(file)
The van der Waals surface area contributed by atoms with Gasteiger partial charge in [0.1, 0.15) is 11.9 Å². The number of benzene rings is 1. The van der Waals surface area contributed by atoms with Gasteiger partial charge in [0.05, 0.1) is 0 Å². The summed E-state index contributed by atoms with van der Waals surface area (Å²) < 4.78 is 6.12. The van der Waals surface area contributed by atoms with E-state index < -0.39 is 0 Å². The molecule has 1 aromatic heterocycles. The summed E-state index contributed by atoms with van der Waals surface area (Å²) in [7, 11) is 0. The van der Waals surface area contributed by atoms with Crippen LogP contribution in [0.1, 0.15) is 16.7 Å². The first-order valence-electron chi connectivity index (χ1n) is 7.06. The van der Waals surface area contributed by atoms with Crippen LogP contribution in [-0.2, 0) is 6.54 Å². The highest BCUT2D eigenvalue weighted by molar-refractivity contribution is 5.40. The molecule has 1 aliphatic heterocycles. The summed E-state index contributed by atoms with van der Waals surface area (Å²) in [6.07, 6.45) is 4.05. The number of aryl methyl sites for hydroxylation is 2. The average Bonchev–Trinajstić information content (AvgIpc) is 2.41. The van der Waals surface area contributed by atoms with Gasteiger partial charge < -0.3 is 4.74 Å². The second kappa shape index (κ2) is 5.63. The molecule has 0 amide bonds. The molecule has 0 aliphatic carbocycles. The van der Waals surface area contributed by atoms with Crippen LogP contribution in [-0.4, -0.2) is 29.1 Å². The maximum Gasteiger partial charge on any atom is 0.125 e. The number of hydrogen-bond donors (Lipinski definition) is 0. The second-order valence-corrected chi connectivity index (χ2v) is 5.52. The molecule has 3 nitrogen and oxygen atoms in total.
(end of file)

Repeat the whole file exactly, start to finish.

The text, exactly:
The van der Waals surface area contributed by atoms with Gasteiger partial charge in [0.1, 0.15) is 11.9 Å². The number of benzene rings is 1. The van der Waals surface area contributed by atoms with Gasteiger partial charge in [0.05, 0.1) is 0 Å². The summed E-state index contributed by atoms with van der Waals surface area (Å²) < 4.78 is 6.12. The van der Waals surface area contributed by atoms with E-state index < -0.39 is 0 Å². The molecule has 1 aromatic heterocycles. The summed E-state index contributed by atoms with van der Waals surface area (Å²) in [7, 11) is 0. The van der Waals surface area contributed by atoms with Crippen LogP contribution in [0.1, 0.15) is 16.7 Å². The first-order valence-electron chi connectivity index (χ1n) is 7.06. The van der Waals surface area contributed by atoms with Crippen LogP contribution in [-0.2, 0) is 6.54 Å². The highest BCUT2D eigenvalue weighted by molar-refractivity contribution is 5.40. The molecule has 1 aliphatic heterocycles. The summed E-state index contributed by atoms with van der Waals surface area (Å²) in [6.07, 6.45) is 4.05. The number of aryl methyl sites for hydroxylation is 2. The average Bonchev–Trinajstić information content (AvgIpc) is 2.41. The van der Waals surface area contributed by atoms with Gasteiger partial charge < -0.3 is 4.74 Å². The second kappa shape index (κ2) is 5.63. The molecule has 0 amide bonds. The molecule has 0 aliphatic carbocycles. The van der Waals surface area contributed by atoms with Crippen LogP contribution in [-0.4, -0.2) is 29.1 Å². The maximum Gasteiger partial charge on any atom is 0.125 e. The number of hydrogen-bond donors (Lipinski definition) is 0. The second-order valence-corrected chi connectivity index (χ2v) is 5.52. The molecule has 3 nitrogen and oxygen atoms in total.